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Re: [dsg] Re: Views, Ontology, Philosophy of Buddha as it appears to me.

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  • DC Wijeratna
    Dear Sukin, Many thanks for your kind response. Here I quote the relevant portion of your response for easy reference. S: Is this interpretation only with
    Message 1 of 152 , Sep 29, 2007
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      Dear Sukin,

      Many thanks for your kind response.

      Here I quote the relevant portion of your response for easy reference.
      "S: Is this interpretation only with reference to the particular

      Dhammapada verse or is this the general meaning. I've hardly ever

      thought about this particular aspect of Dana, but it would seem to me

      that it being a form of Dana / kusala is determined by the quality of the

      intention, no? In this case the further qualification might be perhaps that

      the moment is accompanied by Right Understanding, and whether this is

      in turn understood by the student should make little or no difference, no?"


      Here are my answers (and questions):

      1. How else can one give dhamma daana. Is giving some free dhamma books as gifts dhamma daana? I am sure you would agree that Buddha would not designate that as the greatest gift. [The provocation for my talk was an incident like that. Somebody distributing some books on dhamma being described as dhammadaana.]

      2. How do you give dhamma? Is it a tangible thing to give?

      3. There are many meanings to dhamma: "deanaa, gu.na, hetu etc.] Only the first two meanings can make any sense in the context of dhamma-daana. You can preach dhamma, but if the hearer does not establish himself in the dhamma, then can we say whether the gift has been given? No I think, it is wasted.

      It is this kind of thinking that led me to say what I said.

      The full gaathaa is as follows: "The gift of Truth excels all gifts; the flavour of Truth excels all flavours; the delight in Truth excels all delights; the Craving-freed overcomes all suffering." Dhamma is here translated as the Truths. You can easily see that the meaning I have given is in consonance with the gaathaa.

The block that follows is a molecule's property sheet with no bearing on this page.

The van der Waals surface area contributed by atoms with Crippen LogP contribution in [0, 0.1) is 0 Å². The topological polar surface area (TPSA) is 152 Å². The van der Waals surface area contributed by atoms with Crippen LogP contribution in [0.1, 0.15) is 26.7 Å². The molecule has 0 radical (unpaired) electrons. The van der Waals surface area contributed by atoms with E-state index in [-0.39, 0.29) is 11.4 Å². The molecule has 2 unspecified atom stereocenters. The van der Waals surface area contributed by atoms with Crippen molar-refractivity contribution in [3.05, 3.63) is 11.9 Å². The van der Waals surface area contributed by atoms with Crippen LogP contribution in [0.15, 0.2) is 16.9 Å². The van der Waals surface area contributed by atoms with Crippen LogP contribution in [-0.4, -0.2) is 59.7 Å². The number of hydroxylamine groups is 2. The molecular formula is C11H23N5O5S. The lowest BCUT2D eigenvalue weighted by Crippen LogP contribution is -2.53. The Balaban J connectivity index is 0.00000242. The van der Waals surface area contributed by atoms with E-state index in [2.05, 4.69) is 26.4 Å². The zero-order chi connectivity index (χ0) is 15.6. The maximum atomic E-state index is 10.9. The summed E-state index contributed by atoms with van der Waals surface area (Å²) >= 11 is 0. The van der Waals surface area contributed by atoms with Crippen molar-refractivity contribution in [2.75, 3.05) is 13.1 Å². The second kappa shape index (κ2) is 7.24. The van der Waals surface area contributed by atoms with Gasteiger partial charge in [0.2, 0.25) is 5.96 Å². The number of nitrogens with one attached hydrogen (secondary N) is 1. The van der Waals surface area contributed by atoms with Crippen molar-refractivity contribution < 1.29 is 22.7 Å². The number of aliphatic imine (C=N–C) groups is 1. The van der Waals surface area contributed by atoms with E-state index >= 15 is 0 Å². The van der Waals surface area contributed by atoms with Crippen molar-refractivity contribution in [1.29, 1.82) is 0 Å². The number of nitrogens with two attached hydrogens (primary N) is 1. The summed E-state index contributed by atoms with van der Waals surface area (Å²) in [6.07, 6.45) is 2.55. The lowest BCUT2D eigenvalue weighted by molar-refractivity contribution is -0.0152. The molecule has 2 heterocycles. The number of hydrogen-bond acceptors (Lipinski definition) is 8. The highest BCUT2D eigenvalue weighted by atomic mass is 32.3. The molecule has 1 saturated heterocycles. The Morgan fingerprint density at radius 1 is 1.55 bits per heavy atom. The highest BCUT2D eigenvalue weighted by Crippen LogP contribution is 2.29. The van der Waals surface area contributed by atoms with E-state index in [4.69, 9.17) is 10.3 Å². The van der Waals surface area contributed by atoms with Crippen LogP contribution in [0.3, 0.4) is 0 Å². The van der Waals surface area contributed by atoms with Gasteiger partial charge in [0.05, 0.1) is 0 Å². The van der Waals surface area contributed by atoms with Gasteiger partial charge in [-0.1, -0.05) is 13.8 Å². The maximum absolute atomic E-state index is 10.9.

4. Daana/kusala -- Daana and kusala are two different things. Daana is the act of giving and kusala is something that lead you towards nibbaana. Daana is a meritorious deed (pu~n~naa). Are you familiar with this distinction?

      5. >sukin: "it being a form of Dana / kusala is determined by the quality of the


      intention, no?"

      DC: How do you interpret quality of intention. If you give something expecting something in return then there is a reduction of quality. But can you establish somebody in Dhamma, for example, in the five precepts. What can you expect back. Really can any body do a thing like that with a bad intention. ["Desetha bhikkave dhamma.m, bahujanhitaaya, bahujansukhaaya, lokaanukampaaya"] You do it out of mettaa or karunna or for the benefit of the many and happiness of the many.

      6. >Sukin: "In this case the further qualification might be perhaps that


      the moment is accompanied by Right Understanding, and whether this is


      in turn understood by the student should make little or no difference, no?"

      DC: I refer to the word "moment" above. It is not relevant here. That is abhidhammic analysis. The Buddha did not teach in the language of "Abhidhamma". He taught in a language that could be understood by mere mortals like you and me. So we will have to understand it that way. If you glance through the Kaalaama sutta you will understand what I mean.

      One word about Abhidhamma or (more accurately, Abhidhamm Pi.taka.) It is a later development and part of sectarian Buddhism. Each early school, out of the 18 mentioned in the Cullavagga, I think, is supposed to have had its own Abhidhamma Pi.taka. Only three are extant now: Theravaada, Sarvastivaada and Saariputra Abhidharma Sastra. They are different from one another. So how can we decide which one is true?

      Kaalena dhamma saakacchaa eta.m man.gala muttama.m'

      With mettaa,

      D. G. D. C. Wijeratna




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      [Non-text portions of this message have been removed]
    • Jonothan Abbott
      Hi DC (and Elaine) Not wanting to buy into your discussion, but would just like to suggest that the mention you have seen of citta that knows vedana that
      Message 152 of 152 , Nov 5, 2007
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        Hi DC (and Elaine)

        Not wanting to buy into your discussion, but would just like to suggest
        that the mention you have seen of "citta that knows vedana that feels
        etc." might be to "citta that knows" and "vedana that feels", rather
        than to "citta that knows vedana".

        According to what I have read citta (consciousness) is that which knows,
        while vedana (feeling) is the mental factor that feels.

        Both citta and vedana are said to be mere impersonal elements (dhatus),
        or dhammas. This of course is not how we experience things, but then it
        helps to know in what respect the world as it really is, as described by
        the Buddha, differs from the world as we currently perceive it.

        Jon

        DC Wijeratna wrote:
        > Dear Elaine,
        >
        > Thank you for your quick and thoughtful reply, re. Citta that knows or vedana that knows or whatever,
        >
        > Just like you, I cannot understand it either. That is why I said "please ponder about''.
        >
        > ...
        >
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